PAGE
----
“I think I can say with real confidence that none of the big networks will volunteer to go out of business, but I don’t have a clue how many broadcasters who are on the edge financially will take the money.”
Gordon Smith, NAB president and CEO, warned that broadcasters are entering “uncharted territory” with the upcoming spectrum auctions and the repacking of television spectrum after those auctions are held.
During a half-hour appearance on C-SPAN’s Communicators series last week, Smith said the way the FCC has designed the auction has never been done before.
“I think I can say with real confidence that none of the big networks will volunteer to go out of business,” he said, “but I don’t have a clue how many broadcasters who are on the edge financially will take the money and volunteer to go out of business.”
He added, “Our focus is those who stay … We want them to be held harmless,” he said. “We believe the legislation that Congress has passed does have those protections.”
The incentive auctions, he said, will be “hugely complicated” and is fraught with potentially problematic issues.
“This is an urban problem, not a rural problem,” Smith said. “Generally, the urban stations, the ones they (the FCC) want to go out of business, are not going to go out of business. They are not going to volunteer. The places they are going to get people to volunteer are the fly-over states. They don’t need that spectrum. So this will be a whole new exercise.”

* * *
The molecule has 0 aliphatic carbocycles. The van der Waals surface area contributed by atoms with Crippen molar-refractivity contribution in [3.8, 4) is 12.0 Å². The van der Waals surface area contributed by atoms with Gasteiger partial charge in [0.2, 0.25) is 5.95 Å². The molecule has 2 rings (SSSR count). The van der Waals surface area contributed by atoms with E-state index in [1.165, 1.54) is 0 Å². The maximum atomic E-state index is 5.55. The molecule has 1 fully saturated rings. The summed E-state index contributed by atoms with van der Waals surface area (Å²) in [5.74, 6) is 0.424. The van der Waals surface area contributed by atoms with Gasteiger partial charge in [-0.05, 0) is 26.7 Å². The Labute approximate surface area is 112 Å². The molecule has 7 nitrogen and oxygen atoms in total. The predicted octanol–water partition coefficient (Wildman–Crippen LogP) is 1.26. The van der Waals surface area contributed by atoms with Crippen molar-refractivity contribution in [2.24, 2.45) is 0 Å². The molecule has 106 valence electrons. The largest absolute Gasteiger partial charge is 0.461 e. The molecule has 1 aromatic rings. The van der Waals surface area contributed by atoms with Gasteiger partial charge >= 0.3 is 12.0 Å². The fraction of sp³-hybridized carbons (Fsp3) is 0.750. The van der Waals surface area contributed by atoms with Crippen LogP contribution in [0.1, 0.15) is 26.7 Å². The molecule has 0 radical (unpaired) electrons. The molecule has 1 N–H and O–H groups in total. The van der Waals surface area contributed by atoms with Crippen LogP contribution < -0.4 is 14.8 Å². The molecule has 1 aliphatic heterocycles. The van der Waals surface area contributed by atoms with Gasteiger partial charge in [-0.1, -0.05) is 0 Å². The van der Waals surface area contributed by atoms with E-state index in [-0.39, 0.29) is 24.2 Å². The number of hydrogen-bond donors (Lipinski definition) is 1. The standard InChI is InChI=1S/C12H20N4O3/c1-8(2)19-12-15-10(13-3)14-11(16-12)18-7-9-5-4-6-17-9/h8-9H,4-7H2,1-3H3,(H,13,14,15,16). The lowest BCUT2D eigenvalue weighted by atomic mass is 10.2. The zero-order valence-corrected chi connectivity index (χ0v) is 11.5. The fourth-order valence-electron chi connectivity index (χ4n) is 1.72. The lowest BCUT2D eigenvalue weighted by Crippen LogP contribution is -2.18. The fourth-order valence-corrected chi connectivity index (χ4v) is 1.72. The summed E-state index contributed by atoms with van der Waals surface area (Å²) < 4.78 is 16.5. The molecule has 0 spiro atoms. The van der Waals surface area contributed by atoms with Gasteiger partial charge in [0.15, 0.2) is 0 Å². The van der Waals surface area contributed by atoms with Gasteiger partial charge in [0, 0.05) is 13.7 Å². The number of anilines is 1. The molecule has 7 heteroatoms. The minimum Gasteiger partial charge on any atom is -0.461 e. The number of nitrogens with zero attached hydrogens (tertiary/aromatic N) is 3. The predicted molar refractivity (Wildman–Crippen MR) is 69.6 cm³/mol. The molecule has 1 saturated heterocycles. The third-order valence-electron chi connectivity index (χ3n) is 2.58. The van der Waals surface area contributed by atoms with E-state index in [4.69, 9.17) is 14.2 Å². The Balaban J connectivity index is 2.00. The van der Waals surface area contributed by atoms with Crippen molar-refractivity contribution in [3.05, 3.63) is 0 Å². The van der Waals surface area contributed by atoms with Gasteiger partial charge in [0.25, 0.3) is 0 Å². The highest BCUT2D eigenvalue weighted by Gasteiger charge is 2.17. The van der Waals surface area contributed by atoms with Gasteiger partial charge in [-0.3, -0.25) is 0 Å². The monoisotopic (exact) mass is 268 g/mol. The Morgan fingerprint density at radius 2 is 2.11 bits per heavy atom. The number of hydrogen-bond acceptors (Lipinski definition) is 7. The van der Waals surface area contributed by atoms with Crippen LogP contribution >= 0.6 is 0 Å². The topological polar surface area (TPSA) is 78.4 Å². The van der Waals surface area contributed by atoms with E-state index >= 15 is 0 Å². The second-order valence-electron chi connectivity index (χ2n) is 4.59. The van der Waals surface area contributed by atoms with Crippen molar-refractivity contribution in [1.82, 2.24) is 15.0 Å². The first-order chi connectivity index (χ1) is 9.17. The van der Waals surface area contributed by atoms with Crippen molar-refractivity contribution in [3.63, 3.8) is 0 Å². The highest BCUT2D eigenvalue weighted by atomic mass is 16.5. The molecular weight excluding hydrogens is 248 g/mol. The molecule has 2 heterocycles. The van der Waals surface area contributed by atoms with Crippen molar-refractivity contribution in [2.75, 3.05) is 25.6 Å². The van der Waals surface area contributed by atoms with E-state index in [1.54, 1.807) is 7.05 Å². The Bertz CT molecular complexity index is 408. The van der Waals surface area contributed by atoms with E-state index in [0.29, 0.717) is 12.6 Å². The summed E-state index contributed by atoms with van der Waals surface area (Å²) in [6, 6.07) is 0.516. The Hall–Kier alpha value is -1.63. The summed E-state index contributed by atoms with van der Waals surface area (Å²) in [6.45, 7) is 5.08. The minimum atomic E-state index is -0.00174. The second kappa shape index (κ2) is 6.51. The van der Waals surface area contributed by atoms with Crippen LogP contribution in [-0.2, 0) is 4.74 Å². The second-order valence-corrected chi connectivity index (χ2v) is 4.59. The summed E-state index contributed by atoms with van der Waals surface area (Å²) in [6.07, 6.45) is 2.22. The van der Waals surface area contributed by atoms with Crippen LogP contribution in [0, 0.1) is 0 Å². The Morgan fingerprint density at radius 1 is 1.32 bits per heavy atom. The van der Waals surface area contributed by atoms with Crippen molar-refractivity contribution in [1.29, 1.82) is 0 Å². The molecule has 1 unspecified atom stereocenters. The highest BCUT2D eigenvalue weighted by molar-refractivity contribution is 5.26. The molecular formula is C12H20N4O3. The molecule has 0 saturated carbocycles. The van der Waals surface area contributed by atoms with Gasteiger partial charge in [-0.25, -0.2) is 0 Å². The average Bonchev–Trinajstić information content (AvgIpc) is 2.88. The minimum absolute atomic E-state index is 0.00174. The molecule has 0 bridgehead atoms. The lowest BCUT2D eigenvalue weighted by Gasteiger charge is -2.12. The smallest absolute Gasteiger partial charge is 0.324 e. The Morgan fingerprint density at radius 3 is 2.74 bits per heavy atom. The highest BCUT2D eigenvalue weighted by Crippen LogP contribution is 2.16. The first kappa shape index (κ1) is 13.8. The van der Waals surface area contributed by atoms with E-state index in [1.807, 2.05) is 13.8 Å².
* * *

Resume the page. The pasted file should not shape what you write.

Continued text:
Smith said the way the FCC is constructing the auction is they will say to broadcasters, “How many at this price will volunteer to go out of business?’ People will raise their hands. Then they will say to the buying community, ‘How many will buy at that price?’ No one will know who is doing what except those in the middle. Then (those in the middle) will find out they don’t need that spectrum, and they will go to a lower price. They will try to come up with a patchwork model that clears a band for them.”
The NAB head said the other side of the auction situation “that is concerning to us is a lot of towers will have to be moved as part of the repackaging of television stations. The DTV transition from analog to digital will look like Sunday school class compared to the complexity of this. Millions will be disenfranchised from television if this isn’t done properly. Again we are in uncharted territory.”
In the interview, Smith promoted the benefits of television in a world where broadband is encroaching.
“Spectrum is a finite resource, and others want that resource,” he said. “There’s not enough spectrum in the universe to bring all the video by broadband. Our architecture is one-to-everyone versus their one-to-one.”
For that reason alone, he said, they will always fail for lack of bandwidth.
When asked if broadcast television will exist 20 years from now, Smith repeated that it “has to exist because there’s not enough spectrum to do video on a broadband basis.”
The world of tomorrow, he said, has to be a fusion of both broadcast and broadband. “We remain highly relevant, we’re local and we’re free,” he said.
Smith said the NAB wants to innovate into the future and provide “remarkable new television experiences. Within this decade you will see new television sets the likes of which you cannot imagine ... 8K and HDTV. It’s astonishing. The American people should not be denied that because we are cannibalized out of some sort of new public policy that tomorrow is only broadband and not broadcast.”